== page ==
Chapter VII “The Mother’s Struggle” of Harriet Beecher Stowe’s Uncle Tom’s Cabin showcases one of the most enduring episodes in American melodrama–a damsel in distress, an imperiled Pauline, the gentle heroine eluding a villain’s debauched snare. And, judging from the abundance of visualized retellings of runaway slave Eliza Harris’s race over the frozen Ohio, not to mention stage performances and filmed dramatizations with their many promotional advertisements, one would think the incident occupied more space in the novel. Yet, here it is. A mere six sentences (177 words) and the credulity-defying feat was accomplished.
Eliza’s harrowing escapade was not one of the engravings that illustrator
Hammatt Billings created for the original John P. Jewett publication of 1852. Readers first glimpse the young mulatto mother in his print for Chapter V, captioned “Eliza comes to tell Uncle Tom that he is sold and that she is running away to save her child.” (Fig. 1) Cloaked in head wrap with son Harry in her arms, the illustration aptly expresses the way Stowe described them in Chapter VII. “Her boy was old enough to have walked by her side,…but now the bare thought of putting him out of her arms made her shudder, and she strained him to her bosom with a convulsive grasp…” By cradling the young boy, Eliza’s pose recalls Madonna and child iconography in keeping with Stowe’s evangelical reverence for the Christian mother.
When Billings depicted Eliza’s flight across the river for publisher Jewett’s Christmas 1852 gift book version of the novel (publication date 1853), he reprised the figures of swaddled boy-child in the arms of his Madonna-like mother. (Fig. 2) By then, Eliza had made her icy splash on Broadway, the escape thrilling New York City theatergoers in three separate stage productions, and there was even a song, “Eliza’s Flight,” with an illustrated cover. Early artist renderings of that climactic moment correspond to the written text. For example, English George Cruikshank imagined the fraught Eliza in the central foreground, while the tiny forms of a hunting party, trader Haley with slaves Sam and Andy, flail their arms from the distant shore.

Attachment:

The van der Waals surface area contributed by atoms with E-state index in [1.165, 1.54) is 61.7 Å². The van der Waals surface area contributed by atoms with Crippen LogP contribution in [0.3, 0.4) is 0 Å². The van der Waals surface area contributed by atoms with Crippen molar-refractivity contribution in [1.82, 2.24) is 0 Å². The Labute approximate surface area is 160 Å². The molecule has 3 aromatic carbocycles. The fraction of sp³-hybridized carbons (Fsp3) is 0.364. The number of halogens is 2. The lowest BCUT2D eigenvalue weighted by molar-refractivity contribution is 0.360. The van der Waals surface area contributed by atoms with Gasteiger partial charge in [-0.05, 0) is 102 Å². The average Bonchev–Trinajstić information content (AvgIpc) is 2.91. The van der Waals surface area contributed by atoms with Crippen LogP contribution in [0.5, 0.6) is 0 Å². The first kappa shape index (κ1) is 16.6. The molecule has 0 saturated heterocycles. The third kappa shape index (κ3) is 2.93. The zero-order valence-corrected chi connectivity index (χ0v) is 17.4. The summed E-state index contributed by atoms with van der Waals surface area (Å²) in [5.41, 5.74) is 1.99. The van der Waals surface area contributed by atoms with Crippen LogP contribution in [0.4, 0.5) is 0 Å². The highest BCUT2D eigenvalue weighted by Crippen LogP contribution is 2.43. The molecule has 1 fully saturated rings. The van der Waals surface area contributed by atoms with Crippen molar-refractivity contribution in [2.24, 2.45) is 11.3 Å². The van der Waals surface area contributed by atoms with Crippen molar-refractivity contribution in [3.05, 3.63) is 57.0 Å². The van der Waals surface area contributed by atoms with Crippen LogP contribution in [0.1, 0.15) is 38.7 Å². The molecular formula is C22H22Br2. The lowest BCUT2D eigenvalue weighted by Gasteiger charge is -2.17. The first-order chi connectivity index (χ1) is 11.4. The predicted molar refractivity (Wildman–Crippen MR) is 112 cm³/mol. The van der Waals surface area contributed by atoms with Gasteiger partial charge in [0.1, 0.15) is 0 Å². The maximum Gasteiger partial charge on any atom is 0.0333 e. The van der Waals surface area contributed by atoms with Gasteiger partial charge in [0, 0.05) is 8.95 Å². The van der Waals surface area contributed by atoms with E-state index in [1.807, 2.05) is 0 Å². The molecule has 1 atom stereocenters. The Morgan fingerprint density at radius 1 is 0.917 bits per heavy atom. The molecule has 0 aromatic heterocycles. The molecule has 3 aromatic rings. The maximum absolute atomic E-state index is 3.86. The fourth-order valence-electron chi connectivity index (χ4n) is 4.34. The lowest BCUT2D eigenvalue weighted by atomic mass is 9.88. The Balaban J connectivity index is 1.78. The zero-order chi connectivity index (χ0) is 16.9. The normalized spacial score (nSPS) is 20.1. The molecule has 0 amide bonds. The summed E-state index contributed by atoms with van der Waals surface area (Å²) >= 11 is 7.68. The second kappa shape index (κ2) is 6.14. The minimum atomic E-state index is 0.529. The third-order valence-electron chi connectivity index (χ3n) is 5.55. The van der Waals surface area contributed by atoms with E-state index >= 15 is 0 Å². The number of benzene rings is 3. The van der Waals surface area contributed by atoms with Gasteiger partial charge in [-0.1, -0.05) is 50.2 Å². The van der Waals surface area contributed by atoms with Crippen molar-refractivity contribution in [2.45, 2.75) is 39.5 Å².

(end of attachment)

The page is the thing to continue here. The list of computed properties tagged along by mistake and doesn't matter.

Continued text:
(Fig. 3) Once Uncle Tom’s Cabin was adapted for theatre and scores of “Tom Shows” commenced touring the country, the scene was embellished. Actress Elizas teetered over deus ex machina stagecraft ice floes amid creaking pulleys as packs of snarling mastiffs nipped at their heels in pursuit. Theatre posters and playbills also went to the dogs, with illustrations emphasizing their ferocity. (Fig. 4) Book illustrators followed the lead, adding hounds where none had tread. (Fig. 5)
Audiences familiar with the story through late nineteenth century stage shows or early twentieth century motion pictures might marvel to learn that canine absence was pointedly noted in the novel. Slave trader Haley twice voiced his frustration at not having dogs to track Eliza. “Your master, I s’pose, don’t keep no dogs,” he asks Sam and Andy. With mocking seriousness they offer the monger the Shelby family pet, a lumbering Newfoundland named Bruno. “But your master don’t keep no dogs (I pretty much know he don’t) for trackin’ out niggers.”
The chapter ends with Sam and Andy, triumphant tricksters shouting in delight at Eliza’s success. “‘You laugh!’ said the trader with a growl,” his bestial eruption an impotent howl. Who needed dogs with that hellhound on the trail.